Fear is Temporary, Regret is Forever

Hucking myself from a plane at 18,000 feet was never something that interested me. On the few occasions over the years that I had thought about what it would be like, I knew I could never do it. I imagined myself overcome with paralyzing terror and wondered how anyone could subject themselves to that. Then something happened…my mindset changed.

My family had gone indoor skydiving and it was a blast. Our instructor was a skydiver and we regaled him with questions. I had never met someone who was a solo skydiver with thousands of dives under his belt, and I found him intriguing. He didn’t seem to be someone with a death-wish and in fact, was just a really nice guy who happens to freefall from thousands of feet several times a week.

One of two things will happen when you indoor skydive; 1) you will want to do the real thing, or 2) you won’t. Brett and Holden were in the second category; Gray and I were in the first. My change in mindset had snuck up on me with no warning. It wasn’t even that I wanted to throw myself out of a plane, it was that I wanted to prove to myself that I could. Just like persevering after my first 14er debacle (see an earlier blog post about that here), I didn’t want fear to control me. I knew it was something I had to do or I would regret it, and regret is something I cannot live with.

Having made up our minds that this was something we were going to do, I researched different options along the Front Range and decided on Mile-Hi Skydiving Center in Longmont. I spent the night before we were to go visualizing over and over what it would be like to be in the open door of the plane and to jump out. It terrified me.

In a real test of mental fortitude, the day of our jump as we were all suited up and just about to board the plane, the wind picked up. They put us on a weather hold, and for two hours we waited for the wind to calm down, but it never did. We would not be skydiving that day. I was mentally prepared to do it, so postponing was a bit of a mindf**k, but just another obstacle to overcome. I had this.

The following week we went again and I was feeling calm and confident. Sean, my tandem partner and a man I had never met before, became the most important person in my life. We chatted and I had complete confidence in him. At this point I had no choice. “Trust the equipment” is my mantra in dangerous situations and I felt completely at peace. (Skydiving is actually very safe. The latest annual statistics show that there were 21 deaths in 3.2 million jumps worldwide.)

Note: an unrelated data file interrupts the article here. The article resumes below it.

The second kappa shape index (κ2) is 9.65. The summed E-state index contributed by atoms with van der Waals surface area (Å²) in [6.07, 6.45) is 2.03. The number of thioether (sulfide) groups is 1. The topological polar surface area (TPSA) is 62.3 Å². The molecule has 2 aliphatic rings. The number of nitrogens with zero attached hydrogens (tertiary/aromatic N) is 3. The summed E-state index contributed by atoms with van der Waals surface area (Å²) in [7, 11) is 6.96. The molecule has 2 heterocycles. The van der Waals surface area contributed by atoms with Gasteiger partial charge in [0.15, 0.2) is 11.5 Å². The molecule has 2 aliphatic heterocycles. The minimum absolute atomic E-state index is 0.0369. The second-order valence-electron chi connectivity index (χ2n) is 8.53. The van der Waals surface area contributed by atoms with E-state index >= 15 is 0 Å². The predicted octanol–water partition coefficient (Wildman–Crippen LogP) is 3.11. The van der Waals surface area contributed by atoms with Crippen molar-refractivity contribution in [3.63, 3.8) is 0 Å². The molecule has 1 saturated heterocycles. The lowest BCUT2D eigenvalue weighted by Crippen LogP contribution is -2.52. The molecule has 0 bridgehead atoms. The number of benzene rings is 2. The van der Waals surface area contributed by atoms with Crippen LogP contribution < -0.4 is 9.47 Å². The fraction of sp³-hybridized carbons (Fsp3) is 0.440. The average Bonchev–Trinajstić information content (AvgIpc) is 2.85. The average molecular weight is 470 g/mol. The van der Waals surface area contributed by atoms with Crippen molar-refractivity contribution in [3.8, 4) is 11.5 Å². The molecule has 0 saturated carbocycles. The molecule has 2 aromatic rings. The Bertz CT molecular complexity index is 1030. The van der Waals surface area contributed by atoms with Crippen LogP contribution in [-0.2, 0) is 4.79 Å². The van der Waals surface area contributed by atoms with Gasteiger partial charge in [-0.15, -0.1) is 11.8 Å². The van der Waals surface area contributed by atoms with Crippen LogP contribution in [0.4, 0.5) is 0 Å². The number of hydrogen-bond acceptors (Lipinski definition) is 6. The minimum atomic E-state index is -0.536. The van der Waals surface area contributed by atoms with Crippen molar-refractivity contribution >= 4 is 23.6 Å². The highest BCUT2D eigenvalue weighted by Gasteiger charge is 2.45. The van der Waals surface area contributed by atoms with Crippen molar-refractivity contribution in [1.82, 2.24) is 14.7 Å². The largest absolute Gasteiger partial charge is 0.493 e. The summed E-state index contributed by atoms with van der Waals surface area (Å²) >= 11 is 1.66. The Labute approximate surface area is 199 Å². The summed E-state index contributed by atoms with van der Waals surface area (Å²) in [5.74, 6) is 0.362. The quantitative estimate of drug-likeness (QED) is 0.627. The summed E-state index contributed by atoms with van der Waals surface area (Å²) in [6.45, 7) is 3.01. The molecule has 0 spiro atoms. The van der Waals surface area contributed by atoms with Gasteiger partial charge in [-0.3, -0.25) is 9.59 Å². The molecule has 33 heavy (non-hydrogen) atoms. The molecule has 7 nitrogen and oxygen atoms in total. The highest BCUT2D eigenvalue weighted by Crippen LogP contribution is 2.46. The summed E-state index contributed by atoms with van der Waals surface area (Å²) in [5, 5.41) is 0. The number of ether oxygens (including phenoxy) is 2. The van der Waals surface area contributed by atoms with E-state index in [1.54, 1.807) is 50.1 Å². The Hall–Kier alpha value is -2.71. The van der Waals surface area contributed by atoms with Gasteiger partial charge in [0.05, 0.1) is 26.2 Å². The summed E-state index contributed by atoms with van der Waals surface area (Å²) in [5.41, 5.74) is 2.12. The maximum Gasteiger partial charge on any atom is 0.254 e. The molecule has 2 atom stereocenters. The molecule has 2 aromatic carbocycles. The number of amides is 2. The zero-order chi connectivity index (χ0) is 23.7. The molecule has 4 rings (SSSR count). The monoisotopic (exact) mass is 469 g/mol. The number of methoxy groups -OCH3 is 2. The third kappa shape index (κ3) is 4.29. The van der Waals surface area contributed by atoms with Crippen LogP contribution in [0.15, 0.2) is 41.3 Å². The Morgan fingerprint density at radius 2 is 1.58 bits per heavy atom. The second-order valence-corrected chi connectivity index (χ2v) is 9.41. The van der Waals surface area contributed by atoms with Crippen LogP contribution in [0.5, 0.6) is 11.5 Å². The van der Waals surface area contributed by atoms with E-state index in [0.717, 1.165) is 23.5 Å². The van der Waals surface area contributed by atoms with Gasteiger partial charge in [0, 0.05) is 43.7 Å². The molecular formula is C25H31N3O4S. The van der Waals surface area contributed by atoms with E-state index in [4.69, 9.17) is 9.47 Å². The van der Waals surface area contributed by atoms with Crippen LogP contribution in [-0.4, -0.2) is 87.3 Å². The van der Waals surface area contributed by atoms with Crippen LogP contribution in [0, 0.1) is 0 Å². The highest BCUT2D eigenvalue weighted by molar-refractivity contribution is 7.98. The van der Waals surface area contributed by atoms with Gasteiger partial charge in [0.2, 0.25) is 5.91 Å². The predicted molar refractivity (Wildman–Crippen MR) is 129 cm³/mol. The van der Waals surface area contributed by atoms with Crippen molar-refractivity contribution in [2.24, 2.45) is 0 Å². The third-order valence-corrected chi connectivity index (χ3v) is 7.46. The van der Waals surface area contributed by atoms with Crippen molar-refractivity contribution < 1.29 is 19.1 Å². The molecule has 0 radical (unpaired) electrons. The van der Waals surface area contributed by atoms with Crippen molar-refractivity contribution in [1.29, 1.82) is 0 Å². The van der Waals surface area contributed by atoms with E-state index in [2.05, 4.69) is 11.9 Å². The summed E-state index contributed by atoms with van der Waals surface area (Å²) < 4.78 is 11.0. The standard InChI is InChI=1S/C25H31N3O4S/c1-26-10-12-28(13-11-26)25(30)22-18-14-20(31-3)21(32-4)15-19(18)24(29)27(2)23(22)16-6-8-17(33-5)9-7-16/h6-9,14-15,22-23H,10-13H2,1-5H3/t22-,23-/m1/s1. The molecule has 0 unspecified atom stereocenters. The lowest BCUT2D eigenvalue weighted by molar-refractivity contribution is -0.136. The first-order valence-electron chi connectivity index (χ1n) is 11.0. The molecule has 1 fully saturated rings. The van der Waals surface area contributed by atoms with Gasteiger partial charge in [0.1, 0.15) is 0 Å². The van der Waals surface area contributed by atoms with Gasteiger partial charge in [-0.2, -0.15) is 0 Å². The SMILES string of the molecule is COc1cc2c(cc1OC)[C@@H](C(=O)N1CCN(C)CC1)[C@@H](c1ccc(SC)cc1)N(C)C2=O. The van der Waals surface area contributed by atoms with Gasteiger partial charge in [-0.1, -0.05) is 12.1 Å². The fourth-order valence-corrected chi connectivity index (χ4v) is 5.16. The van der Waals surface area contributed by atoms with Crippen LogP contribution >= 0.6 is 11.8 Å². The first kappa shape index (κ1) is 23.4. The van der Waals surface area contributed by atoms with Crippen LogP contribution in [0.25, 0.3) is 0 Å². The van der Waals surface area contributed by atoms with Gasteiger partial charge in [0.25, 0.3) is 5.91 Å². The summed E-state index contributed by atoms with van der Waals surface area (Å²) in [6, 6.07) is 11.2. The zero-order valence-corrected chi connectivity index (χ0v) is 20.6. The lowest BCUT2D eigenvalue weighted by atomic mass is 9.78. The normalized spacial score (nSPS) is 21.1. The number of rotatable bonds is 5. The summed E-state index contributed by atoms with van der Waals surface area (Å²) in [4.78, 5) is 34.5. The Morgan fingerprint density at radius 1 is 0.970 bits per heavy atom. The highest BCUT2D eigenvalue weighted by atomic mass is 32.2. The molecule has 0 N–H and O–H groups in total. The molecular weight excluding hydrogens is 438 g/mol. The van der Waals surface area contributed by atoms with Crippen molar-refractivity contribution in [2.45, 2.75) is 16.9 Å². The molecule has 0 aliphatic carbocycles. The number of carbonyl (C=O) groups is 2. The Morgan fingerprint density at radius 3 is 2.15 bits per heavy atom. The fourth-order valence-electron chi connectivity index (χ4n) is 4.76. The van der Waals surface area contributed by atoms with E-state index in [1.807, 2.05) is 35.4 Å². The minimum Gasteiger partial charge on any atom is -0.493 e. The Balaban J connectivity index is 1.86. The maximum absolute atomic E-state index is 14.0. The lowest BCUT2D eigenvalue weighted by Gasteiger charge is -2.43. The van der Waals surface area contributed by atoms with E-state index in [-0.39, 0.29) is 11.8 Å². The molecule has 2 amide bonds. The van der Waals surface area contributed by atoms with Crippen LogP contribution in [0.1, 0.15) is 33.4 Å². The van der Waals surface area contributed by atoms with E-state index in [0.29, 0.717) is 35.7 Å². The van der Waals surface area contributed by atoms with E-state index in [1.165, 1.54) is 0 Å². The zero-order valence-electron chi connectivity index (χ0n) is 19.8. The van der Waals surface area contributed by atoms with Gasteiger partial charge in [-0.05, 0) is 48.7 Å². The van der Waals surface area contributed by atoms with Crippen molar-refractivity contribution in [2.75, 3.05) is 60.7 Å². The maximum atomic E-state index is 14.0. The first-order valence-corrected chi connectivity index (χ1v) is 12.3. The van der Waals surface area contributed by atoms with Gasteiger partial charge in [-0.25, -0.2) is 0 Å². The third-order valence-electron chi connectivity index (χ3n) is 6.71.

As we entered the plane, it was quite surreal. I had visualized myself doing this so many times, it felt very familiar and exciting, but not scary. Gray was next to me and he was in a good frame of mind too. We got to altitude, the door opened and I had my first heart stopping moment of terror. My child, the heart of my heart, was hurling through space and I thought I was going to have a heart attack. I had been so busy visualizing my own plummet that I had forgotten to think about his.  All I wanted was to jump after him. I had no concern for my own safety and just needed to get to my “baby”.IMG_0461

The freefall was one of the most incredible things I have ever experienced. It was a gorgeous Colorado fall day, and I could see for miles, the patchwork of land stunningly beautiful. A place very dear to me, the Rocky Mountains, were covered in snow. They looked so gorgeous and it felt like they were watching over me. The strange thing is that when you are freefalling that high, it doesn’t feel like you are falling, it feels like you are floating. I could see Gray down below and their parachute was up. Sean pulled our ripcord and our chute went up without a hitch. We were going to survive this. As we floated down, I couldn’t stop smiling! “Take it all in, don’t ever forget this, you DID IT!” was playing over and over in my mind. And the icing on the cake was, as we came in for the landing, I told Sean I wanted to try to land on my feet and we did. “She sticks the landing!” I heard someone yell. It was a proud moment.

I know that not all people are interested in skydiving, but if there is something that frightens you, GO FOR IT! Life begins outside of your comfort zone. Let your faith be bigger than your fear. You won’t ever regret the things you tried, only those you didn’t. #yolo

https://www.milehiskydiving.com/

6 Comments on “Fear is Temporary, Regret is Forever

  1. Congratulations! I am in the second category, or maybe the third because I don’t think I would do indoor skydiving, either 😆

    Like

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